Drawn entirely from the museum’s collection, the prints reveal how the American woodcut has evolved over the past century. While many of the prints retain their connections to traditional methods of woodblock printing, they all reveal a pliant medium capable of bold new forms of artistic expression. The exhibition includes prints by a number of major figures in the field, including Gustave Baumann, Paul Landacre, and Clare Leighton. Also included in the exhibition are several illustrated books featuring woodcuts or wood engravings from museum’s research library.
Industrious field mice, frolicking squirrels, fierce otters, and fearsome wild cats are just some of the stars of this selection of hand-painted prints by famed scientist and artist John James Audubon (1785–1851). Although we know Audubon today primarily for his devotion to birds, he was more than a chronicler of flying creatures. This exhibition features some of his greatest depictions of North America’s four-legged animals in their natural habitats, from swamps to savannahs.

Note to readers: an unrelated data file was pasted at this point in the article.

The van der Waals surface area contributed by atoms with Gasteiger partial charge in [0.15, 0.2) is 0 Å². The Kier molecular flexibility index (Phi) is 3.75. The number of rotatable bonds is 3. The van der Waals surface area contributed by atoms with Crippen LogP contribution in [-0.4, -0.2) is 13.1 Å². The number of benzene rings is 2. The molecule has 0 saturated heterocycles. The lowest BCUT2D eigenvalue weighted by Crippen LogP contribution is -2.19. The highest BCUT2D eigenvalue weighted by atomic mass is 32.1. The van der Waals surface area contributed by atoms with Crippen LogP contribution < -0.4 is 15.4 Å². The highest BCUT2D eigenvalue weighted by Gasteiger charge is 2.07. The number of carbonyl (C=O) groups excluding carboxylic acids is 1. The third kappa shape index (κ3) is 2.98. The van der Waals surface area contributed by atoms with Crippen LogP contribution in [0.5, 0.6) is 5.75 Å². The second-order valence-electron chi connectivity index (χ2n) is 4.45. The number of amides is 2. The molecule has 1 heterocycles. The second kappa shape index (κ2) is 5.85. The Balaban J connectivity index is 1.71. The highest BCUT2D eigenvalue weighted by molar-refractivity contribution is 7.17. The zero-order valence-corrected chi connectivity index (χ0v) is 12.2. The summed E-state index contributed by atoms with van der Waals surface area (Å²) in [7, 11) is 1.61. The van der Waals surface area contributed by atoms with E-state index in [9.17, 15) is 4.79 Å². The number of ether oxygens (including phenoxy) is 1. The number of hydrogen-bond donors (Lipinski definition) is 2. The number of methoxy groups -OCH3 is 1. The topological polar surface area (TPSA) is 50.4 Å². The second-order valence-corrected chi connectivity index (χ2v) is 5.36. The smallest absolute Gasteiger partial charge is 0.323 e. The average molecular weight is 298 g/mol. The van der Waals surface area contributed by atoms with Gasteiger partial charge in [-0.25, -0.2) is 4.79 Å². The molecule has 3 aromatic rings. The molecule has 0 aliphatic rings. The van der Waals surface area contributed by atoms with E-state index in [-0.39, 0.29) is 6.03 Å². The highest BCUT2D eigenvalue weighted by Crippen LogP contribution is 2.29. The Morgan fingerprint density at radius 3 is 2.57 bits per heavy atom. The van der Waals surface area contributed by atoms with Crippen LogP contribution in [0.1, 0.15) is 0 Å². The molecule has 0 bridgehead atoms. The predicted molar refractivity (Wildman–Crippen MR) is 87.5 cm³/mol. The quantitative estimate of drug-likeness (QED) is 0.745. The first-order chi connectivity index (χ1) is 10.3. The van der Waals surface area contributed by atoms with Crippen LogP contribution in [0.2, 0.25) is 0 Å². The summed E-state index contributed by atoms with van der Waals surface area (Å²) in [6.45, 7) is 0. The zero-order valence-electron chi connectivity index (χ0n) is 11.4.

The Amon Carter is delighted to participate in a national tour organized by the Terra Foundation for American Art of Samuel F. B. Morse’s iconic painting Gallery of the Louvre(1831–1833). Though Morse is most widely known as a scientist and inventor, he was a leading artist of his time and served as president of the National Academy of Design. Gallery of the Louvre stands as one of Morse’s last great artistic achievements.
Drawn from the celebrated American Indian art collection of Charles and Valerie Diker, Indigenous Beauty: Masterworks of American Indian Art from the Diker Collection showcases approximately 120 masterworks, including fine examples of basketry, pottery, sculpture, ivories, kachina dolls, regalia, and pictographic arts from tribes across the North American continent. The exhibition provides rare access to many exquisite works from one of the most comprehensive and diverse collections of American Indian art in private hands.